Statement on Land & Labor
Updated: Feb 13, 2021
Understanding the links between somatics and human society has been of great importance to me as a Feldenkrais Practitioner for a few years now. Some of these connections are obvious while others are elusive (see blog posts here, here, and here). In the spirit of developing action & awareness simultaneously, using action to hone self-awareness, and vice versa, I created a living, changing professional 'Statement on Land & Labor' which describes two things:
1. The historic and present colonial reality of the land and economy in which my business operates
2. The actionable steps this business is taking to participate in anti-colonial change
This statement contains material from the People's Institute and the Uhuru Movement in addition to other sources mentioned below, it is not complete or exhaustive, and it solely represents my views.
“If we think of territorial acknowledgments as sites of potential disruption, they can be transformative acts that to some extent undo Indigenous erasure.” – Chelsea Vowel, Métis, Beyond Territorial Acknowledgements
I recognize that I live and work on the land of Nacotchtank & Piscataway people, known by settlers as Washington D.C. (source) I recognize that my ancestors were a combination of colonizers and immigrants and that in living and working here I participate in the ongoing settler occupation and colonization of stolen indigenous land. (Edited from the People's Institute)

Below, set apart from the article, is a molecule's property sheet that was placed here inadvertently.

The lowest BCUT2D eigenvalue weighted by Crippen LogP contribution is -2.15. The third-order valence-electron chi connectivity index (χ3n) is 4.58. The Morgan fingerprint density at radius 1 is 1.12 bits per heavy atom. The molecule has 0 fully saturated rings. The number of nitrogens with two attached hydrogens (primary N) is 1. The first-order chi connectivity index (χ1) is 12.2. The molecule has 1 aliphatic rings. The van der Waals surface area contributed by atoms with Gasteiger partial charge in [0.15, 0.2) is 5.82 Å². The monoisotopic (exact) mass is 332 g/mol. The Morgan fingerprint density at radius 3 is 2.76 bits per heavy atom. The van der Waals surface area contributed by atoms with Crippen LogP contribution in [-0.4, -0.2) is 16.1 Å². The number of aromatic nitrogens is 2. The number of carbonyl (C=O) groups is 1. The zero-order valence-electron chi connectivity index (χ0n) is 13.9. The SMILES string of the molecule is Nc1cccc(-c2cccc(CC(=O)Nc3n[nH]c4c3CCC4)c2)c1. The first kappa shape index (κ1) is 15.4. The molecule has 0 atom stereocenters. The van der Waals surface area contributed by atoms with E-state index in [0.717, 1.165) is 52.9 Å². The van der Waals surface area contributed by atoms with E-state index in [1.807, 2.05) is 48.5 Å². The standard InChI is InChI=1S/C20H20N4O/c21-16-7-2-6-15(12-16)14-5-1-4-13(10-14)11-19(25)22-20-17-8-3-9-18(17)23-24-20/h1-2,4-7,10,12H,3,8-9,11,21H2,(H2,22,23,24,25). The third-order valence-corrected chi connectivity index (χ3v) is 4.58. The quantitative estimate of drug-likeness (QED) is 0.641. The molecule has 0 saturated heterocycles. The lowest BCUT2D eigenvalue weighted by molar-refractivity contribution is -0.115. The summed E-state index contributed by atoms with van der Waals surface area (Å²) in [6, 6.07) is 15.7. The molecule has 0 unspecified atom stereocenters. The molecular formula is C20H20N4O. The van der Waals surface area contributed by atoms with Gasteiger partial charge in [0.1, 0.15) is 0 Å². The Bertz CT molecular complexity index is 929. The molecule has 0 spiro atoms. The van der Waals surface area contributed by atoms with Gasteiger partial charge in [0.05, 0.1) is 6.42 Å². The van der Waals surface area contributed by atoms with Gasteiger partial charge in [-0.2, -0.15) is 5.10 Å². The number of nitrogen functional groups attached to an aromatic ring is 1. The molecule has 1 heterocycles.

As a result of colonial genocide, there is no living Nacotchtank lineage (source). Fleeing attack, many Algonquian people consolidated with the Piscataway, who are now recognized by the 2012 order “State Recognition to the Piscataway Conoy Tribe” (source). Indigenous peoples are still resisting occupation of their land.
I recognize that the US economy and wealth was built through the abduction and chattel slavery of African peoples, the carving up of Africa, and the plunder of stolen African land. Centuries of disenfranchisement of Black people via indentured servitude, sharecropping, prison labor, redlining, predatory lending, police brutality and other forms of attack on Black liberty have maintained and expanded the US economy.